Joel Ordóñez’s receiving skills under pressure are quite good. He often manages to keep the ball close to him on his first touch and does not need too many touches to control the ball. The Ecuadorian sometimes likes to step into midfield with the ball at his feet. He has the potential to be really aggressive with his ball-carrying into the midfield, but for now, he does not do this too often. Ordóñez only proves that he is capable of carrying the ball forward aggressively when he gets chased by an opponent while carrying the ball forward. Thanks to the power in his legs, he is capable of storming away from his opponent. In terms of defensive headers, Ordóñez sometimes does not seem to look where he needs to pass before receiving the ball. This occasionally leads to possession loss, while he could have recycled possession quite easily.

Adapting to a higher level, I think that Joel Ordóñez is still a bit passive on the ball sometimes. However, he definitely has shown glimpses of his attacking mindset, joining the attack and making runs inside the channel. I have seen him doing this a couple times now for Independiente del Valle and think it is great. By doing this, he sometimes creates a numerical superiority on the wing as Independiente del Valle plays without traditional wingers, with Sornoza often playing in an inside role and not providing width. It’s often William Vargas who has to run up and down the right wing to provide width for Independiente del Valle and the right wing-back is not capable of creating much danger in a 1v2, so it is often good that Ordóñez makes those runs to support Independiente del Valle’s attack. In the image down below, you can see an example of this.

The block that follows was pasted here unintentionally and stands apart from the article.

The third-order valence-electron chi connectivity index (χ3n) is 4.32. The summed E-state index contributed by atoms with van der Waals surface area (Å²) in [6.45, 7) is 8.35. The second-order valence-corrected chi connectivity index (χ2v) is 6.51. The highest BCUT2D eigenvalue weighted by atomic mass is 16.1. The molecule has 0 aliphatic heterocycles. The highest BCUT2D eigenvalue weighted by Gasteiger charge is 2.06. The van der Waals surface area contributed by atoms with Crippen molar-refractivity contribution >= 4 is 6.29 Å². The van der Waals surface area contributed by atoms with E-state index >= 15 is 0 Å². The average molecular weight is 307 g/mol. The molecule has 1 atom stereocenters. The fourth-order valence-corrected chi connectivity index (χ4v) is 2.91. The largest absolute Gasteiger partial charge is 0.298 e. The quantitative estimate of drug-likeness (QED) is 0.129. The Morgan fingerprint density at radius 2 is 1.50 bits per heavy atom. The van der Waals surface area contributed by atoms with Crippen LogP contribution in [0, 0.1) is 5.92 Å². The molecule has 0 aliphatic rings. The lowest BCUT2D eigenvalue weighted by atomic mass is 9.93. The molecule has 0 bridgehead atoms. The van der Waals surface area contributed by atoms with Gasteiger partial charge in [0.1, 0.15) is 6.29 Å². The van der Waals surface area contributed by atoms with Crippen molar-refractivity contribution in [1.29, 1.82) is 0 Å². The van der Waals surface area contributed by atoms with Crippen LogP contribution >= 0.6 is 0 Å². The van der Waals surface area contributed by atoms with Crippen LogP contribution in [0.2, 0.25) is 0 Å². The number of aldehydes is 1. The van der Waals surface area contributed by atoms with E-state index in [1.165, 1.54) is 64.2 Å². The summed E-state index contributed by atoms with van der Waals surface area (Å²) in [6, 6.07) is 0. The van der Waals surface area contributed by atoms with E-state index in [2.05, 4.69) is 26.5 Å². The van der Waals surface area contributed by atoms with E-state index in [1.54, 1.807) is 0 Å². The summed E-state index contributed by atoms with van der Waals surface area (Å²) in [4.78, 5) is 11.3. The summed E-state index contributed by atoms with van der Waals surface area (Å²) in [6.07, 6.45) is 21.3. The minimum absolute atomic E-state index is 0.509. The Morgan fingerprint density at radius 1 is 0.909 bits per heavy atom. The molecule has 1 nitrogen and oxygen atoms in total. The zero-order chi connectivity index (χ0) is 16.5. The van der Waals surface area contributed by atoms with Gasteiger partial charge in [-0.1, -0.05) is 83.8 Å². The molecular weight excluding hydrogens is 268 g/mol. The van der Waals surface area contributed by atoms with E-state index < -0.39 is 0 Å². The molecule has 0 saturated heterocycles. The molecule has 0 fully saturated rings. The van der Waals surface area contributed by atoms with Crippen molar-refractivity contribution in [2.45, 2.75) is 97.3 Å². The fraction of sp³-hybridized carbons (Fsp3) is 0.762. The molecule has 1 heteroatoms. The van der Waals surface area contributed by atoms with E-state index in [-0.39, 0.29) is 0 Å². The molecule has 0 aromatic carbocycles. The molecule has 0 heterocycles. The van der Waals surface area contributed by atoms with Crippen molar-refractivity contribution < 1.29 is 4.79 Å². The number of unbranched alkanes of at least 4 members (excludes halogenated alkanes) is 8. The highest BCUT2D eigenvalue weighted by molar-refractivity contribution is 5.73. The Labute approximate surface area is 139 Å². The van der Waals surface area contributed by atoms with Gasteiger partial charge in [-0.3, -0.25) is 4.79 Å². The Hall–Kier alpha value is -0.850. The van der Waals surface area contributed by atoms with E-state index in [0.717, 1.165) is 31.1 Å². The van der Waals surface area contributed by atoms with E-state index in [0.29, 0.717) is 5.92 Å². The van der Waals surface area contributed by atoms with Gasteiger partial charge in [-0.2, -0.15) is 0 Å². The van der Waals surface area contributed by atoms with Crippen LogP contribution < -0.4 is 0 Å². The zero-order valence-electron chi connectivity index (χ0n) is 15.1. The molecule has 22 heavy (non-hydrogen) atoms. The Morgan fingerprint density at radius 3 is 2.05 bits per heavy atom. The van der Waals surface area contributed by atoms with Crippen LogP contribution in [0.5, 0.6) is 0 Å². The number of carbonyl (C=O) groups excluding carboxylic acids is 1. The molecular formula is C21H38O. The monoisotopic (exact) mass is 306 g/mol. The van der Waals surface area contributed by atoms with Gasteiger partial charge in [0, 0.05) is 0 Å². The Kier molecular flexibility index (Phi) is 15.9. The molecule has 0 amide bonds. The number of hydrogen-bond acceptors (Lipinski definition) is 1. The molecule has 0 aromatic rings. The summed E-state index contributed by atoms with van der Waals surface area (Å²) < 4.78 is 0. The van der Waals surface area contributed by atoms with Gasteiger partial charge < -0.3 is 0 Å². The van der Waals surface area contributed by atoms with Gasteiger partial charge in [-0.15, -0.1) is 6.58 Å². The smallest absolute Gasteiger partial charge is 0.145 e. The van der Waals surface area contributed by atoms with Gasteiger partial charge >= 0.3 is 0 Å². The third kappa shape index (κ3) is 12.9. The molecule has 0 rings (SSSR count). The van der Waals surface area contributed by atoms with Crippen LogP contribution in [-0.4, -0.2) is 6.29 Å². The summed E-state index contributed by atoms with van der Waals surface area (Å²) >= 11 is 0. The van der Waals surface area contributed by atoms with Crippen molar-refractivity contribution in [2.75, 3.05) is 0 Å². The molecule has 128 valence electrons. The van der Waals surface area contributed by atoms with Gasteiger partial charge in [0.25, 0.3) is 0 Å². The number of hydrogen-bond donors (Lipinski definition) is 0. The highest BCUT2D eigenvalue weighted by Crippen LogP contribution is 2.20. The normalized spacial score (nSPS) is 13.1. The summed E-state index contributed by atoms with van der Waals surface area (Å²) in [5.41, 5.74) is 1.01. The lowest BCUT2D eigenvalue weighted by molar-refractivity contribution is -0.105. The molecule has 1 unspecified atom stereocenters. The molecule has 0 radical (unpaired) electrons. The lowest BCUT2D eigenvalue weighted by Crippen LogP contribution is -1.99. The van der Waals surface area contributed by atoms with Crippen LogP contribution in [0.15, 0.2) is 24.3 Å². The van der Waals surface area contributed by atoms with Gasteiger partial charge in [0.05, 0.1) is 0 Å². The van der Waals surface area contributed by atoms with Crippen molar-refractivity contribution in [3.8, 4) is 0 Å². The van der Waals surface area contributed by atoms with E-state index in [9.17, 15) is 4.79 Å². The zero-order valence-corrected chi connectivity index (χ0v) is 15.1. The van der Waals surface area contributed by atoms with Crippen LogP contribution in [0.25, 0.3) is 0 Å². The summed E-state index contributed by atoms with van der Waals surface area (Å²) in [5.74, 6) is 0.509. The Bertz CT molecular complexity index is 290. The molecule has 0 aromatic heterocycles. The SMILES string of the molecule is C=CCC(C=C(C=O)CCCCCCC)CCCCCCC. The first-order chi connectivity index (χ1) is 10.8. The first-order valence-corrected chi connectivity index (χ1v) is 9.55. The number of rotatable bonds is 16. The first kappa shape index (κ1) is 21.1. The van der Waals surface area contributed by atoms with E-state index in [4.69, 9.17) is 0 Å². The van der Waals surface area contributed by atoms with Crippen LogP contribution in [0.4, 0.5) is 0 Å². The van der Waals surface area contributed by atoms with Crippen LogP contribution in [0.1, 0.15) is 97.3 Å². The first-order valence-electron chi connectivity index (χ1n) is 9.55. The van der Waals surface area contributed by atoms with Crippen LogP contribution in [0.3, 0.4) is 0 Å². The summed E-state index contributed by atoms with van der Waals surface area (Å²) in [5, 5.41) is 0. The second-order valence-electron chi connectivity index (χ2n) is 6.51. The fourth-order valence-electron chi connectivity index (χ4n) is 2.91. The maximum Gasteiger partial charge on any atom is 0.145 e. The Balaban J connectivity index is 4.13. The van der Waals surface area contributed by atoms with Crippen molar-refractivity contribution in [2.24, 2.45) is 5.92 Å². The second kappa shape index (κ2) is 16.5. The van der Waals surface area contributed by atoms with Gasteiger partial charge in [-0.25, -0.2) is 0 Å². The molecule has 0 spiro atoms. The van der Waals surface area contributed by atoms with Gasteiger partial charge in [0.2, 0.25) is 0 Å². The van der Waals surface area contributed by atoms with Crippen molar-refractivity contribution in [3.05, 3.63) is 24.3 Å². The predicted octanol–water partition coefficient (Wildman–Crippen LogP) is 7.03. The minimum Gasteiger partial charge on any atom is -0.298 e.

But why do I think that he has the potential to become a ball-playing central defender? To conclude this section about his ability on the ball, I will make a quick summary of his strengths and weaknesses on the ball:

  1. His short passing is secure and consistent
  2. He is usually composed under pressure
  3. His long passing technique is inconsistent as he sometimes slices the ball and hits it under the ball too much.
  4. His vision when playing long passes is really good, he spots players that are attacking space well

So, is his long passing technique trainable? Yes! With a lot of work on his consistency and technique, his long passing could become better resulting in less inaccurate long passes and more opportunities for his teammates. It is more important that he has that natural vision to play passes that not all central defenders can pull off. Of course, he will not become a ball-playing defender like Jurriën Timber, but he is certainly good enough on the ball to play in a heavy possession-based side. Gaining experience in such a playing style would also improve his passing and vision a lot.

Beneath, you can see all four key passes of Joel Ordóñez that you can find on WyScout. Only his matches with the first team and the U20 at the Copa Libertadores are online.